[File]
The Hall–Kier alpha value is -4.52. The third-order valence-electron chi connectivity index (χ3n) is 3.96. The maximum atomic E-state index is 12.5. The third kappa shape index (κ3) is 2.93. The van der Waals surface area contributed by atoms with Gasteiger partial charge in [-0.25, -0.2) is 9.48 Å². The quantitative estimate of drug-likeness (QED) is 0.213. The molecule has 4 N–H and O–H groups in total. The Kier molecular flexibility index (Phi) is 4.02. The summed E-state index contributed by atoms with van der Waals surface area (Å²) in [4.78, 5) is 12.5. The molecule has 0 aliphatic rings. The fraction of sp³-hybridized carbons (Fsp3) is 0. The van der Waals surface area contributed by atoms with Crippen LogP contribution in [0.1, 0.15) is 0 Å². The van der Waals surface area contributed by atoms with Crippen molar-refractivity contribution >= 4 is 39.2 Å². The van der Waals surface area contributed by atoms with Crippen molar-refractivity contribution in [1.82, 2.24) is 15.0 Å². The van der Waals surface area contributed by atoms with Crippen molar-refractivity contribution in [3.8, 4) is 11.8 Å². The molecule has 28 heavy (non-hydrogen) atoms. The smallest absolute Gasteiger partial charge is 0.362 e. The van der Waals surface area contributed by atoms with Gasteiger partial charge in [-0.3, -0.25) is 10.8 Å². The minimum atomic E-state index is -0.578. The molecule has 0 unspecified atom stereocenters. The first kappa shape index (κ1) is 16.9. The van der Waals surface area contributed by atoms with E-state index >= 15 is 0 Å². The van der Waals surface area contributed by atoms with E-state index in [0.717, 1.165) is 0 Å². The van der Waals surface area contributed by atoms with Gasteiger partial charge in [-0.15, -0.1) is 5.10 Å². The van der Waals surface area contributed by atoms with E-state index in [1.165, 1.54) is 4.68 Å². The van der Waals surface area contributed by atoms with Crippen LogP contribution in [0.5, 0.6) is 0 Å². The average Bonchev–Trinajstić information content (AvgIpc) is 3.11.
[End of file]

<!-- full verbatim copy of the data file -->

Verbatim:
The Hall–Kier alpha value is -4.52. The third-order valence-electron chi connectivity index (χ3n) is 3.96. The maximum atomic E-state index is 12.5. The third kappa shape index (κ3) is 2.93. The van der Waals surface area contributed by atoms with Gasteiger partial charge in [-0.25, -0.2) is 9.48 Å². The quantitative estimate of drug-likeness (QED) is 0.213. The molecule has 4 N–H and O–H groups in total. The Kier molecular flexibility index (Phi) is 4.02. The summed E-state index contributed by atoms with van der Waals surface area (Å²) in [4.78, 5) is 12.5. The molecule has 0 aliphatic rings. The fraction of sp³-hybridized carbons (Fsp3) is 0. The van der Waals surface area contributed by atoms with Crippen LogP contribution in [0.1, 0.15) is 0 Å². The van der Waals surface area contributed by atoms with Crippen molar-refractivity contribution >= 4 is 39.2 Å². The van der Waals surface area contributed by atoms with Crippen molar-refractivity contribution in [1.82, 2.24) is 15.0 Å². The van der Waals surface area contributed by atoms with Crippen molar-refractivity contribution in [3.8, 4) is 11.8 Å². The molecule has 28 heavy (non-hydrogen) atoms. The smallest absolute Gasteiger partial charge is 0.362 e. The van der Waals surface area contributed by atoms with Gasteiger partial charge in [-0.3, -0.25) is 10.8 Å². The minimum atomic E-state index is -0.578. The molecule has 0 unspecified atom stereocenters. The first kappa shape index (κ1) is 16.9. The van der Waals surface area contributed by atoms with E-state index >= 15 is 0 Å². The van der Waals surface area contributed by atoms with E-state index in [0.717, 1.165) is 0 Å². The van der Waals surface area contributed by atoms with Gasteiger partial charge in [-0.15, -0.1) is 5.10 Å². The van der Waals surface area contributed by atoms with E-state index in [1.165, 1.54) is 4.68 Å². The van der Waals surface area contributed by atoms with Crippen LogP contribution in [0.5, 0.6) is 0 Å². The average Bonchev–Trinajstić information content (AvgIpc) is 3.11.